Plagued with a short-term memory

April 15, 2011


Humans have an innate tendency to forget things they feel aren’t very important to them.  This attribute is clearly evident in Pakistanis as well, in the way we have chosen to selectively internalise/forget/brush-under-the-carpet/ignore/evade (use whatever phrase catches your fancy), our failings as a people.

It is not because we don’t know what our failings are. In fact, we know them all too well. We are in constant chatter. If it isn’t the drones, then it’s Raymond Davis; if it isn’t the ICC World Cup, then it is Shahid Afridi; if it’s not the education emergency, then it’s the education emergency. We are a nation that loves to talk, speak, write and let us not forget: over-analyse. We do it in our drawing rooms, on television, in newspapers, on the internet, in conferences and round-table discussions. From unpacking Zohair Toru’s hairstyle, to the inner-level conspiracies of the government-ISI-US-UK-CIA-FBI-KGB-ABCD nexus, we think we know why and how it all happens.

Yet, we still forget – all the time.

We forget that the issue we debated yesterday is still relevant today. We forget that what we protested against last week still remains unresolved. We forget that the senseless murders that took place only a few weeks ago, continue to rack up the body count for the year.

In an age where news and information changes faster than rupees change hands for dollars, attention span is a dying human characteristic (just like long-term memory).

You want to know the scourge of Pakistan’s problems? We forget the past faster than we live the present. And no, the past here does NOT refer to our “colonial history”. It is actually much, much more recent.

One cannot even begin to recall the multitude of events that we, as a people, have chosen to brand “national catastrophes” and “a shame on the country’s honour”, and in the same breath, move on to whether Pakistan’s defeat and India’s win in the World Cup was a fixed hand. We rant about a failing economy, we crib about foreign intervention, we cry about senseless murders and a total lack of apathy, but we don’t seem to want to see any of them through to their rightful end.

Does anyone remember the Sialkot lynchings last year? How horrified were we when those videos hit out television screens? The country was ablaze with shame and revulsion. “The culprits (who were caught on tape) don’t stand a chance!” we all remarked. A year later, does anyone even care to know whether justice was served to the victim’s families? That the culprits are actually out on bail, roaming the streets of Sialkot? Doesn’t seem like it.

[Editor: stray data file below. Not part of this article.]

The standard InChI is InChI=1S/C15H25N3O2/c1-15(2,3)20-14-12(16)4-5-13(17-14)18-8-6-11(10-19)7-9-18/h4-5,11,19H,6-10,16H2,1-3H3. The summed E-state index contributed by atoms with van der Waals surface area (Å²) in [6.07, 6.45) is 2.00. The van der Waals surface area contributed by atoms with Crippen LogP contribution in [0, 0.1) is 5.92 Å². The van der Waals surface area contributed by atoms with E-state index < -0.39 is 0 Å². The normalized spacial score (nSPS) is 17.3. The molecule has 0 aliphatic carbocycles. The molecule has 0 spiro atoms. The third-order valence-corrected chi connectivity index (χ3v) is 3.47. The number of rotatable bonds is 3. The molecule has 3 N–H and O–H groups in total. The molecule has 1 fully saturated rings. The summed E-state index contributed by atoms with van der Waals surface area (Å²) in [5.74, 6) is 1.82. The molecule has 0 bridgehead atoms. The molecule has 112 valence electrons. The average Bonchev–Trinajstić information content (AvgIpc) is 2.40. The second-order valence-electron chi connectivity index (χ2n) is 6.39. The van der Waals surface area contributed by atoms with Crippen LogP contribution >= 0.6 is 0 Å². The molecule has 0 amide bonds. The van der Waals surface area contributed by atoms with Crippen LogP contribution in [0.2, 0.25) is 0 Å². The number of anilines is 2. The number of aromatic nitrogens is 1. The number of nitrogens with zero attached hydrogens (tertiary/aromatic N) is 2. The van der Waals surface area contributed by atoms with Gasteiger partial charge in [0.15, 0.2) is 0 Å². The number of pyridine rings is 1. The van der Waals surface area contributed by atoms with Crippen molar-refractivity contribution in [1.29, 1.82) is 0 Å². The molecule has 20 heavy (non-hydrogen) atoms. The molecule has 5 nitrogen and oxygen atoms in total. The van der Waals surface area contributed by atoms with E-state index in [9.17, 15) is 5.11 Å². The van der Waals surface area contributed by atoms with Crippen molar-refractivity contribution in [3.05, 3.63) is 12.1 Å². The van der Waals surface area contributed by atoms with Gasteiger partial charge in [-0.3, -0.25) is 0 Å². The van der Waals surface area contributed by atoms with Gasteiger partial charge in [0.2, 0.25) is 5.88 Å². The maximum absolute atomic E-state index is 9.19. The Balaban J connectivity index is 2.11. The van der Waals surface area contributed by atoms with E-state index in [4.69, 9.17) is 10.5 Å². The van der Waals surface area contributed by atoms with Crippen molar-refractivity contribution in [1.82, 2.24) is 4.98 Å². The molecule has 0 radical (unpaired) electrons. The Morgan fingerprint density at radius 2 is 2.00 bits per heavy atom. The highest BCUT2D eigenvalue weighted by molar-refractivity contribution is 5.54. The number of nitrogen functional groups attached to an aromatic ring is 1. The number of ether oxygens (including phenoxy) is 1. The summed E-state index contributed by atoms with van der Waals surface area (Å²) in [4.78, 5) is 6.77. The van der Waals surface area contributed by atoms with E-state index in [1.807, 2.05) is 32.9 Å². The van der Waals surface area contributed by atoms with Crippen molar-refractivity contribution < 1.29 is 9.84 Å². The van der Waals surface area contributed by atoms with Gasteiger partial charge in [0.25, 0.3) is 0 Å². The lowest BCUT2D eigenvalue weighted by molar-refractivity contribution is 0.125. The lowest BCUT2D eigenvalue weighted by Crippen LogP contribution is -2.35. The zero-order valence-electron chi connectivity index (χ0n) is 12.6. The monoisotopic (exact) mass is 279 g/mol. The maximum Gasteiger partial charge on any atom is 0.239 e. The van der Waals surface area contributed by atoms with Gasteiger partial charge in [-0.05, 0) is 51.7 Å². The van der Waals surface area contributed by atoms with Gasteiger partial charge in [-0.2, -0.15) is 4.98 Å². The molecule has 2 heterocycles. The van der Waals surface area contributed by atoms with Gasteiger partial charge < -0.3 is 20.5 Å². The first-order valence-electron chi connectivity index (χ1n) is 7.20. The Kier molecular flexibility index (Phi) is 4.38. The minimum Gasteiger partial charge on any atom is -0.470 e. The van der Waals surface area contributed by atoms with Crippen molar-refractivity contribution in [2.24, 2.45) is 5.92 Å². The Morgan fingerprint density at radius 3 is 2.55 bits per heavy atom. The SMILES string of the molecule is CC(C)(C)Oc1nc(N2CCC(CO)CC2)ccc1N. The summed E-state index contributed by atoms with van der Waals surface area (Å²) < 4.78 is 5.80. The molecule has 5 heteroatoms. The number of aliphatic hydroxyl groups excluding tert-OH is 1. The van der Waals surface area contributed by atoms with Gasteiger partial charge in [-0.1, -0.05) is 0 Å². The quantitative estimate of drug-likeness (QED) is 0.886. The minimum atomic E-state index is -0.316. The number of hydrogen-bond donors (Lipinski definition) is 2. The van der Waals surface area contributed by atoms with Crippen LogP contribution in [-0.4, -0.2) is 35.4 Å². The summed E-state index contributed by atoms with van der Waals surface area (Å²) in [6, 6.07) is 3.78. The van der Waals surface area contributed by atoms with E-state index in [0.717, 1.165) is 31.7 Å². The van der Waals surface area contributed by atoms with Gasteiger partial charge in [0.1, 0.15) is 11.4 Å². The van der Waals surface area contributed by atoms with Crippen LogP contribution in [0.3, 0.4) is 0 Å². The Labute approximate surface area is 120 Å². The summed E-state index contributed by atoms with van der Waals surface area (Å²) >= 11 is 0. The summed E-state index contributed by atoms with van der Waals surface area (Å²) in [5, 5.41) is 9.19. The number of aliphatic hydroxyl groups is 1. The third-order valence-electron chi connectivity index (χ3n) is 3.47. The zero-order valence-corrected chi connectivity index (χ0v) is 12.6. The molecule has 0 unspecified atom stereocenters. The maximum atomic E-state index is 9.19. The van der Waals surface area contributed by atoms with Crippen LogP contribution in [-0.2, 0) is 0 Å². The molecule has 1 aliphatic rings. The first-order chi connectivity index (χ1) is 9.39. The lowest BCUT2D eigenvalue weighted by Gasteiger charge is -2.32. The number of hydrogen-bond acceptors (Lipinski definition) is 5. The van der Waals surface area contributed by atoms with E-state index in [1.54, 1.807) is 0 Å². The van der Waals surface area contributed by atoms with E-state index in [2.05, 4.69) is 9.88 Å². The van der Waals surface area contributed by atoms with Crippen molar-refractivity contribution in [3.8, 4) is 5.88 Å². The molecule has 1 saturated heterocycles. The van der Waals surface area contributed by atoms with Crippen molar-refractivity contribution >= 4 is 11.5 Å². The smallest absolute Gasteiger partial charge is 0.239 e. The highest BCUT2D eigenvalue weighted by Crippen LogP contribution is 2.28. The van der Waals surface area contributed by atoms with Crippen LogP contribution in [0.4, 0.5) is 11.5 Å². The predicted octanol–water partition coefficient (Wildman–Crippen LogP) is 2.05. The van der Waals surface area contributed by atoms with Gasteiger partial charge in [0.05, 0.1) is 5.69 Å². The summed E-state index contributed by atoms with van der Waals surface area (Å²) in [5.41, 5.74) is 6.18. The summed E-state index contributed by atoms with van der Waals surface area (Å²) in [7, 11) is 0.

The rape case in DHA, Karachi only a few months ago – made infamous not so much because of the crime, but because of a certain government spokeswoman’s disparaging remarks on television – was as if it never happened. Sure we did not hear the end of it for the first few days in the media. Civil society “rallied” to make the streets of Karachi safer for women; doesn’t seem to have made much of a difference as the crimes have continued. “Which rape case?” they strain to recall.

We balked in shame when Shahbaz Bhatti was mercilessly gunned down. We (as in us enlightened English-speaking moderates) flooded the mediums with condemnations and condolences in its immediate aftermath. But very soon, there was silence.

One can argue that these cases carry with them “the weight of controversy and fear,” so most of us chose to be weary of them. But for heavens sake, does anyone even remember the floods that devastated the nation only seven months ago? Floods that have supposedly thrown our ecosystem out of whack, not to mention stunted our food supply. “Has reconstruction work begun in the affected areas?” a friend in the UK asked me. “I don’t know,” I answered sheepishly. I couldn’t remember.

We claim this to be a survival mechanism kicking in, so that we can continue to move on with our lives unfazed, avoiding the recesses of deep depression. But I dare to disagree. We – and by “we” I now include all of us, under, above and beyond the poverty line – forget because we feel helpless to do anything about any of this. Or maybe we are just plain lazy. It is easier that way. Why relive an event over and over again, so that it is a conscious memory on our minds, urging us to do something about it, when we can simply tuck it away and forget about it.

It is true that it is often difficult to put our finger on any one thing to coherently focus on. Maybe it is because we don’t have enough fingers and toes to cover everything. Maybe it is because we still don’t know exactly what to put our finger on first.

So the question is, if we as a nation can cry foul and urge the rest of us to rise and make a difference “now or never,” why complain about the state of affairs at all, if we most often tend to chose the “never” option by starting with a bang and ending with a whimper? And then we wonder why Pakistan isn’t moving forward.

Themrise Khan is a freelance social development consultant based in Karachi who occasionally dares to venture into the Pakistani media.

The views expressed by this blogger and in the following reader comments do not necessarily reflect the views and policies of the Dawn Media Group.